Working with Medicaid
According to Valerius, Bayes, Newby, Seggern (2008), the Medicaid program is to help pay for health care needs of individuals and their families and these families would have low incomes and few resources. People who apply for Medicaid must meet certain federal requirements, but they must also meet additional requirements in the state where they live (Valerius, Bayes, Newby, and Seggern.2008, p. 374). The state determines the eligibility by examining an individual’s income, current assets, and assets that the individual transferred to another person’s name. Different states have different plans, which include fee-for-service and managed care plans (Valerius, Bayes, Newby, and Seggern. 2008, p. 385). Medicaid has a network of physicians for the individual to make a choice. The individual chooses a primary care physician (PCP) and if the individual needs to see a specialist, then the physician has to provide a referral, or Medicaid will not pay for the service (Valerius, Bayes, Newby, and Seggern. 2008, p. 385). Procedures that Medicaid will not pay for are; procedures not medically necessary, such as experimental, investigational, and cosmetic procedures (Valerius, Bayes, Newby, and Seggern. 2008, p.391).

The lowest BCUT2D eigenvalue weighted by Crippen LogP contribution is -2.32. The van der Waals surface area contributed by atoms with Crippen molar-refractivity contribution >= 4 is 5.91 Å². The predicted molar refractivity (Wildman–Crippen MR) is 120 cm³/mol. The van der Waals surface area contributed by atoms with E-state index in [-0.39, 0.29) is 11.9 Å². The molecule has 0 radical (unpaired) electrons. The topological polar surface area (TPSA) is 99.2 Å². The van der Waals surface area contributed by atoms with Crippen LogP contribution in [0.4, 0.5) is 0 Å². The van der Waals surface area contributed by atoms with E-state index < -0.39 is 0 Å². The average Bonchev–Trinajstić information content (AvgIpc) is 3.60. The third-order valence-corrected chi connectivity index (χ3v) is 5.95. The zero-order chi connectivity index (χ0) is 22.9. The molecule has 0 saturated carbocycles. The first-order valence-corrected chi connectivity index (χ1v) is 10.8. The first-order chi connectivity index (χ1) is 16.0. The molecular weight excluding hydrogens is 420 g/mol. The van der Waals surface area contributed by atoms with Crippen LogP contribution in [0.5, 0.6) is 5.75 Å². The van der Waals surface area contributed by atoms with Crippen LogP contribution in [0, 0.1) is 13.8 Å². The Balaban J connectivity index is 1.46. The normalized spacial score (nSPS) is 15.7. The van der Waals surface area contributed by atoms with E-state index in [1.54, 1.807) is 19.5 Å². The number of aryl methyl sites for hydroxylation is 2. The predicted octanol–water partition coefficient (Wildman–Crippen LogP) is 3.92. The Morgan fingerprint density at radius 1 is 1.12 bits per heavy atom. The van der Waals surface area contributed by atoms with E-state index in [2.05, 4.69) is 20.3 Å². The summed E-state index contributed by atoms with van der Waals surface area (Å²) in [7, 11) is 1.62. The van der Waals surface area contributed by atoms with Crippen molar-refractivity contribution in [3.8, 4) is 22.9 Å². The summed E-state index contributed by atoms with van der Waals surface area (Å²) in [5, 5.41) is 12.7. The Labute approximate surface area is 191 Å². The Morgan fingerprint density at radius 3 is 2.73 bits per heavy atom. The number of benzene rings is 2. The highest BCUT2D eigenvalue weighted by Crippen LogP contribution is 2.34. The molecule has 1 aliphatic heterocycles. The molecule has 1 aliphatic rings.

If the individual wants to see a specialist without a referral from the (PCP), then the individual is directly from the specialist he or she sees. The only time a provider can bill the patient directly is when the physician informs the patient, in advance. The physician explains to the patient that the procedure is not covered; the facility has established a written policy for non-covered services to all patients, and the patient simply consultated before the charges, and having a signed document from the patient (Valerius, Bayes, Newby, and Seggern. 2008, p.386).
The federal government and the stated jointly fund the Medicaid program. The government pays the states for a specified percentage of program expenditures. States have the...